Background: Aborted myocardial infarction (MI) is defined by major (≥50%) ST-segment resolution and a lack of subsequent cardiac enzyme rise ≥2 the upper normal limit. This ultimate myocardial salvage has been observed in approximately 15% of ST-elevation MI (STEMI) patients after fibrinolysis. So far, the prognostic significance and magnetic resonance imaging (MRI) findings of an aborted MI after primary angioplasty have not been evaluated appropriately. Methods: We examined 420 consecutive STEMI patients undergoing primary angioplasty within 12 hours after symptom onset. All patients underwent MRI within 1 to 4 days. Clinical end points were major adverse cardiovascular events within 6 months after the index event. Results: Of the 420 STEMI patients, 58 (14%) fulfilled aborted MI criteria. As compared with true MI, patients with aborted MI had a significant lower infarct size, shorter pain-to-balloon time, and better left ventricular ejection fraction (P < .001, respectively). Aborted MI patients had a 6-month major adverse cardiovascular event rate of 1.7% versus 19.6% of true MI patients (P = .001). In aborted MI patients, MRI detected no myocardial scar in 30 (56%), and a minor necrosis/scar formation in 24 patients (44%). Conclusion: The proven prognostic relevance of aborted MI makes it a meaningful end point and therapeutic target in future MI studies. MRI can further distinguish between true aborted MI with absence of myocardial scar and aborted MI with scar formations.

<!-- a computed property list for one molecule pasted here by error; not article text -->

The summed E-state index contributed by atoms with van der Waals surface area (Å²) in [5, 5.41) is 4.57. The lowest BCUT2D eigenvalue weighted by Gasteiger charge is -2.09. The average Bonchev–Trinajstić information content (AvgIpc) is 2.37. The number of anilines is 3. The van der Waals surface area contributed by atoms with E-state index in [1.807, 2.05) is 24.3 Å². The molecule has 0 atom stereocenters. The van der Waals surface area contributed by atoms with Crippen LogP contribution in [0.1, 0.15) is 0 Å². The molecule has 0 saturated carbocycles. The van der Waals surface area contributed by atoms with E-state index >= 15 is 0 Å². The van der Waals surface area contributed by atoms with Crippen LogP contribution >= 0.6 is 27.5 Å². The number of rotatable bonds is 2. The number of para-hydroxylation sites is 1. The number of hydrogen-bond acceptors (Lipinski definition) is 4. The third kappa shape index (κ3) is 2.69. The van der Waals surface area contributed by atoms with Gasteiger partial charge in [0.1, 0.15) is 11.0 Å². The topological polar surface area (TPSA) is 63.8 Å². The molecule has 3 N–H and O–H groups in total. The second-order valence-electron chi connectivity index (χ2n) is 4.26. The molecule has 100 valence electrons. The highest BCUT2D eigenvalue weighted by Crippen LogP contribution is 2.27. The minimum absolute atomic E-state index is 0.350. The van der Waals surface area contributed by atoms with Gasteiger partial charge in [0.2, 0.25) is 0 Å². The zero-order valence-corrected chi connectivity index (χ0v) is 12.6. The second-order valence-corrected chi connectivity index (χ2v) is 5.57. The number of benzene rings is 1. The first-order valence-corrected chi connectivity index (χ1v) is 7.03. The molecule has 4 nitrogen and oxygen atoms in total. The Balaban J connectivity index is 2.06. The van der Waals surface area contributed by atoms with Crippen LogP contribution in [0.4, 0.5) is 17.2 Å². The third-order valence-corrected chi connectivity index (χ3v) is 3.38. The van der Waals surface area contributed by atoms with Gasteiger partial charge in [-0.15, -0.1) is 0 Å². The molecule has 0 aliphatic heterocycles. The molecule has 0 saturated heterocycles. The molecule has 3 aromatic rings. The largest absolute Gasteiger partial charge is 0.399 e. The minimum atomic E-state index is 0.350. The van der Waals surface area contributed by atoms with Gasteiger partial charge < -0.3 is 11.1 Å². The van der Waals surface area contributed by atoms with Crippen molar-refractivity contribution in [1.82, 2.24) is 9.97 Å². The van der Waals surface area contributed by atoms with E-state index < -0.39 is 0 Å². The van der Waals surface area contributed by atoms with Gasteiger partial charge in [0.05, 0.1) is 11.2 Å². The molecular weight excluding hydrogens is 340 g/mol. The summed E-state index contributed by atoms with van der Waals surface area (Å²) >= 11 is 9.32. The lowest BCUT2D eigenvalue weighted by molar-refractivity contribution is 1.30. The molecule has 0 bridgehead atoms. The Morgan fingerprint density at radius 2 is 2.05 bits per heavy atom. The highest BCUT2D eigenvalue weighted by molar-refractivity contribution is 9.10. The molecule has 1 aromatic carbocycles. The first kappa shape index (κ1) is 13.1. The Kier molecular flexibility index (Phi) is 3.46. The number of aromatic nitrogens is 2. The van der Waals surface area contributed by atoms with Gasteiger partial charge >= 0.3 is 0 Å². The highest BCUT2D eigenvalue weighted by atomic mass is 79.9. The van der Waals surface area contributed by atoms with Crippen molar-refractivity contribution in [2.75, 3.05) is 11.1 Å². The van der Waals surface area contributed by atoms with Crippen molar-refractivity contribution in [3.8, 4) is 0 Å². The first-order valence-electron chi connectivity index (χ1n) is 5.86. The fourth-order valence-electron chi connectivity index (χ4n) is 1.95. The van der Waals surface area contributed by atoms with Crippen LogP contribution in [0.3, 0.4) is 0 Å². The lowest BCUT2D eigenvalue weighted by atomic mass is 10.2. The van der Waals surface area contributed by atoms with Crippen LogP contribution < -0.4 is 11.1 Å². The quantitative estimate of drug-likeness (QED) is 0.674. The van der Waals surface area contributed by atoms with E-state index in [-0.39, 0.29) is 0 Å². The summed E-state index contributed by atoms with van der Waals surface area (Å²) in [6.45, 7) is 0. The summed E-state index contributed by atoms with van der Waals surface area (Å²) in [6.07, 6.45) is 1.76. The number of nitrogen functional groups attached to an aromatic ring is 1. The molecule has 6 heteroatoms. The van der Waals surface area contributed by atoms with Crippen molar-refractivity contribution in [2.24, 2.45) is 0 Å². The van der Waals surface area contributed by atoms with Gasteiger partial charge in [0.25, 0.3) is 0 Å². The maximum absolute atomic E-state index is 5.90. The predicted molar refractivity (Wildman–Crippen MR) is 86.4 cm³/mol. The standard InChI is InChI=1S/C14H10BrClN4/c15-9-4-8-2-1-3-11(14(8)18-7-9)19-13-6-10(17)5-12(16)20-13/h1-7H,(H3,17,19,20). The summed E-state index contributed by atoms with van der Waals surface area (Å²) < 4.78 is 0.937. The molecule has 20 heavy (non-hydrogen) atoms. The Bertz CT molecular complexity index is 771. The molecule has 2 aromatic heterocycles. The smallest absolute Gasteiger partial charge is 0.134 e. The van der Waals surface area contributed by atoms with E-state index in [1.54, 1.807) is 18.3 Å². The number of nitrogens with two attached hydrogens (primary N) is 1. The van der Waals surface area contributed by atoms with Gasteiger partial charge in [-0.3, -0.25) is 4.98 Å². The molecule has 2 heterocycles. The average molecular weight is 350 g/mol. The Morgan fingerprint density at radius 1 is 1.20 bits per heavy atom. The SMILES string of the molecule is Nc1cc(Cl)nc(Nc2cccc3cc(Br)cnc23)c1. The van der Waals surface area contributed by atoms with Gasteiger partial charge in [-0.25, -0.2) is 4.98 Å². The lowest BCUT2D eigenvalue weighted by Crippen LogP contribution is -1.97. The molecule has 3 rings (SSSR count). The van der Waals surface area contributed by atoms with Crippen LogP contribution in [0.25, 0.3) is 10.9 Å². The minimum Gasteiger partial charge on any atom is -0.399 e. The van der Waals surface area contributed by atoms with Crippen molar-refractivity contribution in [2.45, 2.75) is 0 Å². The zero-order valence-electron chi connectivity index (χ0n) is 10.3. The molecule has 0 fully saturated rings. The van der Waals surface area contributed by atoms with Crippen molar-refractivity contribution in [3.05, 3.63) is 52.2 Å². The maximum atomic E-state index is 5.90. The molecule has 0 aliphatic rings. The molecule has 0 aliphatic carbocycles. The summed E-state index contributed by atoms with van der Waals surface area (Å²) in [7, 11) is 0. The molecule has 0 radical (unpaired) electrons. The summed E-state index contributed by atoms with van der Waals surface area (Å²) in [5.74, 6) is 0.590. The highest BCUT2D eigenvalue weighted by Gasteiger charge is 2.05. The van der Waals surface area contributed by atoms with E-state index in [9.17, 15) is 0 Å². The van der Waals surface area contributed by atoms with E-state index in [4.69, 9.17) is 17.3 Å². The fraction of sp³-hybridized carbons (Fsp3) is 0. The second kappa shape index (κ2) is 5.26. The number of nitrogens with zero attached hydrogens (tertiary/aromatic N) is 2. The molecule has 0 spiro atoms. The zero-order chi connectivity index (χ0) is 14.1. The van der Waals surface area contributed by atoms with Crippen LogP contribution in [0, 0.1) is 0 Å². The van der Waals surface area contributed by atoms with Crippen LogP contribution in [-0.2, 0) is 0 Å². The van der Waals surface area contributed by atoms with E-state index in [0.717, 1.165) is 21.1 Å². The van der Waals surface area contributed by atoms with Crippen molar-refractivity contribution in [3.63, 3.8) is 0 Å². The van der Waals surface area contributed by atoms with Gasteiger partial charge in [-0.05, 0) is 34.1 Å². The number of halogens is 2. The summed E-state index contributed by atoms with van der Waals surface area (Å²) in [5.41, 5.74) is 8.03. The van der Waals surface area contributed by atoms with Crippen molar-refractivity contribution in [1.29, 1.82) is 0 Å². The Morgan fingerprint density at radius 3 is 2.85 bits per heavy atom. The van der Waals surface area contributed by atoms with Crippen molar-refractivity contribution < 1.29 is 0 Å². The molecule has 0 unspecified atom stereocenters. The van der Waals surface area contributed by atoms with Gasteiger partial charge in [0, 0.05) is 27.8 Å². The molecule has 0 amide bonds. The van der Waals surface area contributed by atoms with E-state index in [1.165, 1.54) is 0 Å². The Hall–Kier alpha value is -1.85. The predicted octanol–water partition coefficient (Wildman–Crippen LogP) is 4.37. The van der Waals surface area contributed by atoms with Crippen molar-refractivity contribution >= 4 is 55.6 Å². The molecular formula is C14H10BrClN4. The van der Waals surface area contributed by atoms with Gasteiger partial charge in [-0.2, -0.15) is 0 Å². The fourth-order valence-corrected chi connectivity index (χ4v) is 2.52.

Research Areas and Centers
- Academic Focus: Center for Brain, Behavior and Metabolism (CBBM)